Dear Ann:

How I wish I were a really good writer. Then, maybe I could put my thoughts into words and let you know exactly how I feel. I am an 86-year-old woman who is still keeping house, driving my car, and enjoying life. I was blessed with a wonderful husband. He lived to celebrate 61 years of marriage with me.

This morning, I decided to do some washing. I put my clothes in the machine, patted the side of the washer, and said, "Do your job." And it did! I sat in my living room and watched TV--waiting for the "ding" to tell me the washing was done. Then, I got up, and put the clothes in the dryer.

Sitting there, I thought: Dear God, what a wonderful life I lead. How blessed we are with all the modern conveniences. Do we appreciate them? Then, I looked in my kitchen, and saw an electric stove, a microwave, a refrigerator, a toaster, a mixer, and many more items that I haven't listed.

I am not wealthy, but I'm not poor, either. I am just a simple, average, middle-class old lady who is living on Social Security, and feeling truly blessed that I live in this wonderful country of ours.

Mary Tury in Stockton, Calif.

Thank you for your beautiful letter. Very few of us appreciate all the marvelous inventions of our time, especially those everyday appliances that make our lives easier.

Dear Ann:

I am a 55-year-old grandmother who has developed an online friendship with a 13-year-old girl in another state. "Emily" told me her parents divorced two years ago, and that she has not seen her father since. She said she thinks the reason is because her mother is still angry and won't allow the father to contact her. Emily does not know where her father is, and told me, "I will never see him again." I have begged Emily to talk to her mother, teachers, etc., but I don't know if she has. I also realize it may be that her father simply has no interest in seeing her, and that it is not the mother's fault at all.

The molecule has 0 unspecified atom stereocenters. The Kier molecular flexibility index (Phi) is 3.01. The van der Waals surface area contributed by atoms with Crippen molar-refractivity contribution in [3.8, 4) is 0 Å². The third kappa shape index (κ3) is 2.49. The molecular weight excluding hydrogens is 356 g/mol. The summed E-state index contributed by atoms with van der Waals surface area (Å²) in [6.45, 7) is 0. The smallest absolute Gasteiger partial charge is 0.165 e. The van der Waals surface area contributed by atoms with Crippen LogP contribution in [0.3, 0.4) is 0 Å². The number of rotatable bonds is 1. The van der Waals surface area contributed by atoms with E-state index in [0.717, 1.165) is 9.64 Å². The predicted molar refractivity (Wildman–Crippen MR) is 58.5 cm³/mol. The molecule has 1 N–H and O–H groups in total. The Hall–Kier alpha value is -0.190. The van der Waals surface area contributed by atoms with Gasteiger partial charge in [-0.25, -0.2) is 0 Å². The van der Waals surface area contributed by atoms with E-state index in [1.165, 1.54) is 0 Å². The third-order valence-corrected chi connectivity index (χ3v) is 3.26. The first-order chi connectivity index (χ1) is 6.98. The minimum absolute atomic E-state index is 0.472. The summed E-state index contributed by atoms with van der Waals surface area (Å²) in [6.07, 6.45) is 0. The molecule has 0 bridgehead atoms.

Ann, why do parents do this to their children? Why does a 13-year-old girl have to tell a total stranger about her sorrow? I can be sympathetic, but I cannot really help. Why can't these parents see what they are doing to their little girl by making her feel abandoned?

It breaks my heart that this child is so unhappy. Please, Ann, tell those divorced parents to put their children's needs first.

Houston Grandma

Most divorced parents try hard to put their children first, but troubled children often pretend everything is fine because they do not want to cause additional disruption. Please stay in touch with Emily, and be her friend and adviser. It sounds as if she could use both.

Dear Ann:

I belong to an informal dinner club that meets once a month for dinner in one of our homes. One of the women has appointed herself "social director," and is making our lives miserable.

"Irene" phones everyone to remind them of the upcoming dinner plans, which is fine. The problem is that she always tells the hostess what to serve. She does not have food allergies or any medical problems, she just likes certain things. Irene eats enough for two people, so making an extra dish for her is a major annoyance.

The rest of us in the group do not want to disband, and Irene would be terribly hurt if we excluded her. Any suggestions?

Too Much Cooking in Alabama

Since the major problem seems to be that Irene is too managerial, simply ignore her suggestions about what to serve. You do not owe her special privileges.

To find out more about Ann Landers and read her past columns, visit the Creators Syndicate Web page at www.creators.com.

1999, Creators Syndicate Inc.